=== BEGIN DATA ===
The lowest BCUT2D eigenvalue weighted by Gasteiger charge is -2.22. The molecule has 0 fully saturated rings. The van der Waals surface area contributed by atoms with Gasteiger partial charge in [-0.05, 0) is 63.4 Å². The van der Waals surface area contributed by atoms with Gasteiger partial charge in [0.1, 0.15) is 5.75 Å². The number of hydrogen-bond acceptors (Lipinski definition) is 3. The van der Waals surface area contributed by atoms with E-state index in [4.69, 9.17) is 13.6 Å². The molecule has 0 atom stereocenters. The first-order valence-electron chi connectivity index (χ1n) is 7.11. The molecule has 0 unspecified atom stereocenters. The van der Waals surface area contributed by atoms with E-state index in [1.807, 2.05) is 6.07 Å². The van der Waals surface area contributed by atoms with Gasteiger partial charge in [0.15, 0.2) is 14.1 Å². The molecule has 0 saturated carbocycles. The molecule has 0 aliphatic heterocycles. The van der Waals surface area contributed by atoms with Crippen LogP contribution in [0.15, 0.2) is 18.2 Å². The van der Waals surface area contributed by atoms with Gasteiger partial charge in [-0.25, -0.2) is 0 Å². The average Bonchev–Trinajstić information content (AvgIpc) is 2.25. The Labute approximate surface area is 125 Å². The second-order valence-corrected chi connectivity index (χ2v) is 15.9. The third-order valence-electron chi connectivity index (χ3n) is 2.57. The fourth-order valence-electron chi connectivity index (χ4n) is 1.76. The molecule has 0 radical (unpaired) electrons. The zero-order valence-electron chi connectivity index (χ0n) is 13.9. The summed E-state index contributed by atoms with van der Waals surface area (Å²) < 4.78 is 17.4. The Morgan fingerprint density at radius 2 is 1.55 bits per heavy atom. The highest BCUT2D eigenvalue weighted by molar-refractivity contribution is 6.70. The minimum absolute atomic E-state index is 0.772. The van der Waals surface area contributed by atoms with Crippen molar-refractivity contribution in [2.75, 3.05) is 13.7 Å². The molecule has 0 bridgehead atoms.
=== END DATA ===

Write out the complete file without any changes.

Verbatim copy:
The lowest BCUT2D eigenvalue weighted by Gasteiger charge is -2.22. The molecule has 0 fully saturated rings. The van der Waals surface area contributed by atoms with Gasteiger partial charge in [-0.05, 0) is 63.4 Å². The van der Waals surface area contributed by atoms with Gasteiger partial charge in [0.1, 0.15) is 5.75 Å². The number of hydrogen-bond acceptors (Lipinski definition) is 3. The van der Waals surface area contributed by atoms with E-state index in [4.69, 9.17) is 13.6 Å². The molecule has 0 atom stereocenters. The first-order valence-electron chi connectivity index (χ1n) is 7.11. The molecule has 0 unspecified atom stereocenters. The van der Waals surface area contributed by atoms with E-state index in [1.807, 2.05) is 6.07 Å². The van der Waals surface area contributed by atoms with Gasteiger partial charge in [0.15, 0.2) is 14.1 Å². The molecule has 0 saturated carbocycles. The molecule has 0 aliphatic heterocycles. The van der Waals surface area contributed by atoms with Crippen LogP contribution in [0.15, 0.2) is 18.2 Å². The van der Waals surface area contributed by atoms with Gasteiger partial charge in [-0.25, -0.2) is 0 Å². The average Bonchev–Trinajstić information content (AvgIpc) is 2.25. The Labute approximate surface area is 125 Å². The second-order valence-corrected chi connectivity index (χ2v) is 15.9. The third-order valence-electron chi connectivity index (χ3n) is 2.57. The fourth-order valence-electron chi connectivity index (χ4n) is 1.76. The molecule has 0 radical (unpaired) electrons. The zero-order valence-electron chi connectivity index (χ0n) is 13.9. The summed E-state index contributed by atoms with van der Waals surface area (Å²) < 4.78 is 17.4. The Morgan fingerprint density at radius 2 is 1.55 bits per heavy atom. The highest BCUT2D eigenvalue weighted by molar-refractivity contribution is 6.70. The minimum absolute atomic E-state index is 0.772. The van der Waals surface area contributed by atoms with Crippen molar-refractivity contribution in [2.75, 3.05) is 13.7 Å². The molecule has 0 bridgehead atoms.